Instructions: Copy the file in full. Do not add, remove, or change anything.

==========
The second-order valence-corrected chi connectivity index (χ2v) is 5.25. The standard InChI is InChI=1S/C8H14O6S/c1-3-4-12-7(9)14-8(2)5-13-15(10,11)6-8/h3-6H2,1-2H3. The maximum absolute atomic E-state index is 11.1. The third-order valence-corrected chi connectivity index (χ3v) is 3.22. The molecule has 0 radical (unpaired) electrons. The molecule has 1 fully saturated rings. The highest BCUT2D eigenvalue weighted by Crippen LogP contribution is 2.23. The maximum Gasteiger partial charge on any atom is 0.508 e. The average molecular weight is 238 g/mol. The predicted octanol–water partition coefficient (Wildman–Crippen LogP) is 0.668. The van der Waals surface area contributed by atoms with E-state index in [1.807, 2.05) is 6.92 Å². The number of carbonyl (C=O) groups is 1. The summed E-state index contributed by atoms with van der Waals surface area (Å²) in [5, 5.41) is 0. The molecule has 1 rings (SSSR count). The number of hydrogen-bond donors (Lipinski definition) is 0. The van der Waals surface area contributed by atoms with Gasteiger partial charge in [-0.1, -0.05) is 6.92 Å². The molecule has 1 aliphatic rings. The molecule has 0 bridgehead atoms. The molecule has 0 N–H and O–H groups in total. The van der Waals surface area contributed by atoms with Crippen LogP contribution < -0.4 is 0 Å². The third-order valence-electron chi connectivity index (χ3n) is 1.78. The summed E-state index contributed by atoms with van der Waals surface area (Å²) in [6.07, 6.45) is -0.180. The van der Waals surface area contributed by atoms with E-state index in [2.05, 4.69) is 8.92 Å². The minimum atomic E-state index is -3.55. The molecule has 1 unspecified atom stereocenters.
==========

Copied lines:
The second-order valence-corrected chi connectivity index (χ2v) is 5.25. The standard InChI is InChI=1S/C8H14O6S/c1-3-4-12-7(9)14-8(2)5-13-15(10,11)6-8/h3-6H2,1-2H3. The maximum absolute atomic E-state index is 11.1. The third-order valence-corrected chi connectivity index (χ3v) is 3.22. The molecule has 0 radical (unpaired) electrons. The molecule has 1 fully saturated rings. The highest BCUT2D eigenvalue weighted by Crippen LogP contribution is 2.23. The maximum Gasteiger partial charge on any atom is 0.508 e. The average molecular weight is 238 g/mol. The predicted octanol–water partition coefficient (Wildman–Crippen LogP) is 0.668. The van der Waals surface area contributed by atoms with E-state index in [1.807, 2.05) is 6.92 Å². The number of carbonyl (C=O) groups is 1. The summed E-state index contributed by atoms with van der Waals surface area (Å²) in [5, 5.41) is 0. The molecule has 1 rings (SSSR count). The number of hydrogen-bond donors (Lipinski definition) is 0. The van der Waals surface area contributed by atoms with Gasteiger partial charge in [-0.1, -0.05) is 6.92 Å². The molecule has 1 aliphatic rings. The molecule has 0 bridgehead atoms. The molecule has 0 N–H and O–H groups in total. The van der Waals surface area contributed by atoms with Crippen LogP contribution < -0.4 is 0 Å². The third-order valence-electron chi connectivity index (χ3n) is 1.78. The summed E-state index contributed by atoms with van der Waals surface area (Å²) in [6.07, 6.45) is -0.180. The van der Waals surface area contributed by atoms with E-state index in [2.05, 4.69) is 8.92 Å². The minimum atomic E-state index is -3.55. The molecule has 1 unspecified atom stereocenters.